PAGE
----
This past August, one of the worst floods in decades absolutely devastated Kerala, India and surrounding cities. More than $5 billion in damages were incurred, along with the death of over 480 individuals. Yet, despite such immense loss, a small sliver of hope shown through for India, in the floating #solar panels that remained miraculously unscathed after the flood. Founded on one of the largest reservoirs in the country, floating solar in India is increasingly become more and more utilized in the area and elsewhere, particularly because of the resilience the panels offer during poor weather conditions. For India and other regions that experience inclement and unpredictably extreme weather, floating solar power is becoming more and more widely recognized for its benefits and efficiency.
Growing Interest in Floating Solar Panels
For the last couple of years, floating solar #energy panels have increasingly gained popularity. The benefits of floating solar panels over land-based, traditional solar panels are numerous and more and more countries are considering or actively implementing such technology as clean and renewable becomes more in demand worldwide. The decline in costs overall in the long-run has also contributed to increased interest and implementation of floating solar power.
Even though floating solar power currently costs nearly 18 percent more compared to traditional solar utility, according to experts, these initial start-up costs are offset by lower costs elsewhere. For example, the excavation, remodeling and construction involved with some land solar power projects are avoided when floating solar panels are used instead. The floating solar panels also help offset initial startup costs in the long run by providing 5 percent more electricity once up and running.
In India, in particular, interest in sustainable solar energy has increased thanks to continually decreasing costs of solar energy and concerns over the climate. Sustainability energy has been found in this region and others, thanks to floating solar panels.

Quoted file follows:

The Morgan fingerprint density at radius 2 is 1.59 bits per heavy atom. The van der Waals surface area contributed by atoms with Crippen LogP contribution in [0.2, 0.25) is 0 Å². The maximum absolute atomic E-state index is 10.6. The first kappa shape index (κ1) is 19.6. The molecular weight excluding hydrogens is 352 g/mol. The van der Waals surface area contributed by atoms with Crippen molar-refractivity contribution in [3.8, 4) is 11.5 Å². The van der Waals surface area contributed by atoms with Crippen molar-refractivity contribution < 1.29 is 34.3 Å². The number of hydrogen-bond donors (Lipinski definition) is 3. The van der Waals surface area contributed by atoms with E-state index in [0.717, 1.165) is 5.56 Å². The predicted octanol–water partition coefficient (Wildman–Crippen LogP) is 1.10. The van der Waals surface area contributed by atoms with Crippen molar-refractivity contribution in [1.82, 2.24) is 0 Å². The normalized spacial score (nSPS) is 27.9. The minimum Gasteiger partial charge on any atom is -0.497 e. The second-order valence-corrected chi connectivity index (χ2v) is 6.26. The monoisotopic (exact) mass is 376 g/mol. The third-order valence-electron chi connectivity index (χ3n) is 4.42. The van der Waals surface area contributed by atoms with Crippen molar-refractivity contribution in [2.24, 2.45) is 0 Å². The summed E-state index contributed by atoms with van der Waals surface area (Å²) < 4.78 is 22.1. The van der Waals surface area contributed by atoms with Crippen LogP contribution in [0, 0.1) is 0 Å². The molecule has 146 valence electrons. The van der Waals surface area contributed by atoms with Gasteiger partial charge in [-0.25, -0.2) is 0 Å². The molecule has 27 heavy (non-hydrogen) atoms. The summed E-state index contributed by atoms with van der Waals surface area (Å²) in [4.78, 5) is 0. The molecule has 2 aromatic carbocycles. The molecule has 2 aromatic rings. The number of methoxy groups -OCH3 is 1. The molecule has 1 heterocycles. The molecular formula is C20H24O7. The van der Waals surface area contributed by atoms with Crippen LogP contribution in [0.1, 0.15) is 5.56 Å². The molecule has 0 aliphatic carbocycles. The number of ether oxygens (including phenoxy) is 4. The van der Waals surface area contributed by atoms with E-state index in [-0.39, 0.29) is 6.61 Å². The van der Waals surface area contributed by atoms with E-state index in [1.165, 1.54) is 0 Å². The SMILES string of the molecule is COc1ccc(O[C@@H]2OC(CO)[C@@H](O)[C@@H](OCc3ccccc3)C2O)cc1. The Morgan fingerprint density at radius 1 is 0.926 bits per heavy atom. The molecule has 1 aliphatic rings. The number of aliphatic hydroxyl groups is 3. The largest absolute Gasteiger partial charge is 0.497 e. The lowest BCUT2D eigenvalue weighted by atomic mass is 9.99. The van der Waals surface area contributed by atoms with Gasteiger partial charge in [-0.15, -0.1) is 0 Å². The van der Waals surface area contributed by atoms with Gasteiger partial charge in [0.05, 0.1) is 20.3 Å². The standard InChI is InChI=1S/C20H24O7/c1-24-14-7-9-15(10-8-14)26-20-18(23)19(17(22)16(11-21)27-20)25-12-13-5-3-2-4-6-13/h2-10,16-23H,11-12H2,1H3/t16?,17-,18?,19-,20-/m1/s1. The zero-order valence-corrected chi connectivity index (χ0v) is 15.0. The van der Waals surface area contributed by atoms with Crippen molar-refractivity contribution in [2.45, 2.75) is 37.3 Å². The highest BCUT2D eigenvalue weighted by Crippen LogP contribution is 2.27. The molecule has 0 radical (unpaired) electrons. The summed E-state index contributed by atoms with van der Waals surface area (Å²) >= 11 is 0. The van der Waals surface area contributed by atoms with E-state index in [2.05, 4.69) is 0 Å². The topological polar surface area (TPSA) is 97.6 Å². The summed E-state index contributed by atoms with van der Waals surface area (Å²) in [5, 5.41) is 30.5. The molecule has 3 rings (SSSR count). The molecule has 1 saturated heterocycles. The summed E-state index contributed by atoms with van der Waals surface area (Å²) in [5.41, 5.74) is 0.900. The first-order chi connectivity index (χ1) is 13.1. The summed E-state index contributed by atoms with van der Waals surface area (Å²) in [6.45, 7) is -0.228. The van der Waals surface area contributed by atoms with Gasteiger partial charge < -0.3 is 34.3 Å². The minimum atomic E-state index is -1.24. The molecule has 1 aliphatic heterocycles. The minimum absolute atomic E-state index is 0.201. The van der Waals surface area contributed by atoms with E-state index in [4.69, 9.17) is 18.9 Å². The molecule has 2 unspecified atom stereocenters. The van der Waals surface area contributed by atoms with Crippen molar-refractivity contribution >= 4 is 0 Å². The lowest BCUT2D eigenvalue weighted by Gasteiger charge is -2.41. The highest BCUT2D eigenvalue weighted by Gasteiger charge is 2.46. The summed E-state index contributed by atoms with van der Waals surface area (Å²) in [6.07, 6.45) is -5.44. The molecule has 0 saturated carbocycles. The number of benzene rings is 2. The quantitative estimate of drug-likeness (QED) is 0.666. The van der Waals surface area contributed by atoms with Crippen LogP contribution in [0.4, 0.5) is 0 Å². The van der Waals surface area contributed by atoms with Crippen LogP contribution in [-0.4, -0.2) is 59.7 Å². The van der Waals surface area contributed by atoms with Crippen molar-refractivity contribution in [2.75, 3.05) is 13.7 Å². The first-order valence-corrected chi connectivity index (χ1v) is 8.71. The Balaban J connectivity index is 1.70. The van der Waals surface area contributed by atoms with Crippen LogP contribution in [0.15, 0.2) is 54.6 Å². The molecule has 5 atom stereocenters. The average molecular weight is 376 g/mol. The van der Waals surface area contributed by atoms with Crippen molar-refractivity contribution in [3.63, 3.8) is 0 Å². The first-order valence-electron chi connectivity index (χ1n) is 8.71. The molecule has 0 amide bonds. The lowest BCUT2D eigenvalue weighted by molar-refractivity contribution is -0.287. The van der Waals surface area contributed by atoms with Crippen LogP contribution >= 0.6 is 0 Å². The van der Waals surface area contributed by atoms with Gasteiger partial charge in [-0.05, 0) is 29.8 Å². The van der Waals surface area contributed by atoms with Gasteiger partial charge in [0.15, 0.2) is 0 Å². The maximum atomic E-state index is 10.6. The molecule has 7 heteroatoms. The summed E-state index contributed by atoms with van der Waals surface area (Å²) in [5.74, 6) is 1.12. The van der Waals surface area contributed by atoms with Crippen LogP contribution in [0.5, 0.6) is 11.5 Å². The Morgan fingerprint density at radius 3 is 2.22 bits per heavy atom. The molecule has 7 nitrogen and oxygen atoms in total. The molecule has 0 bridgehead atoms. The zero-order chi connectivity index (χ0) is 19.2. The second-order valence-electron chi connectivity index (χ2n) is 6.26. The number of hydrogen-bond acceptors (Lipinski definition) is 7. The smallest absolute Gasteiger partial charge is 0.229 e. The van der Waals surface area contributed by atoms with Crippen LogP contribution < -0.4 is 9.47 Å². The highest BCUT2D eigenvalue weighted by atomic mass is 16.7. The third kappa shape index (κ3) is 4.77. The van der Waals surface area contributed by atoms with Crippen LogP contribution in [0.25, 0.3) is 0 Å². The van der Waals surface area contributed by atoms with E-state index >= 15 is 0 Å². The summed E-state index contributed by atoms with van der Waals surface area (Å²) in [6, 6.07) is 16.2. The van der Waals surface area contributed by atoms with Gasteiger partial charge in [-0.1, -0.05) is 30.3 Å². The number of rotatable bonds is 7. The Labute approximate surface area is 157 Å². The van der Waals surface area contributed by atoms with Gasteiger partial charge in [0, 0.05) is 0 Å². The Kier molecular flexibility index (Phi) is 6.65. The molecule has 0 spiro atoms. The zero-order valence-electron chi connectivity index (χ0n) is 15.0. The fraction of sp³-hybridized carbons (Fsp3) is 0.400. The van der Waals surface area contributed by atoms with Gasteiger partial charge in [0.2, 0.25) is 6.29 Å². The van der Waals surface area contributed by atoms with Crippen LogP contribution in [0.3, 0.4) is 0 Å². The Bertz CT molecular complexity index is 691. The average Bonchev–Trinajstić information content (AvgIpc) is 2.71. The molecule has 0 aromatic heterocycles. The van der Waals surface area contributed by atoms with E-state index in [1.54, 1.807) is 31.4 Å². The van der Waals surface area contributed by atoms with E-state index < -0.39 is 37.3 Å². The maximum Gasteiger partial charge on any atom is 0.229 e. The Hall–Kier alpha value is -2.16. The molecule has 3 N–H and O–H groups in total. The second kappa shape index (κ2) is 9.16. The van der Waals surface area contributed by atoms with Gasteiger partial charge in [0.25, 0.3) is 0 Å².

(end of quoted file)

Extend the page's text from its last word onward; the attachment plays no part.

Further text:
Shailesh K. Mishra, director for the Solar Energy Corporation of India, predicts that these floating solar panels are just the beginning for solar energy in India. There are already plans for solar energy to be implemented in the region over the coming years, and the exciting developments surrounding floating solar energy only add to the enthusiasm.
Floating Solar Gaining More and More Popularity
Worldwide, India, Europe, Japan, China, and even the United States are turning towards floating solar panels as the latest solution in renewable and solar energy utility. Floating solar power utility offers all of the same perks and benefits as traditional solar power, with the exception of taking up land space. Because space is often an issue when it comes to certain areas being able to erect solar panels, floating solar is a viable and appealing solution for many regions with available bodies of water nearby.
Concerns over how this new technology might impact existing ecosystems and wildlife are being addressed, particularly when it comes to saltier bodies of water where the panels are more of a challenge to maintain. Due to wildlife and the conditions of the water itself, special care and attention are needed to make sure the floating panels work in harmony with the existing ecosystems. Researchers are confident that the benefits of these floating solar panels will continue to outweigh the benefits. Floating solar panels offer a viable solution for renewable energy for regions that may have adequate sea or ocean space, but lack the necessary land space needed for solar power. It is likely we will see the trend of implementing floating solar panels only increase as larger countries and economies take on this new technology.
Among the countries currently implementing this latest technology, China currently takes the lead for the most floating solar generating capacity according to the World Bank, with more than 1.1 gigawatts of floating solar utility now installed in the area.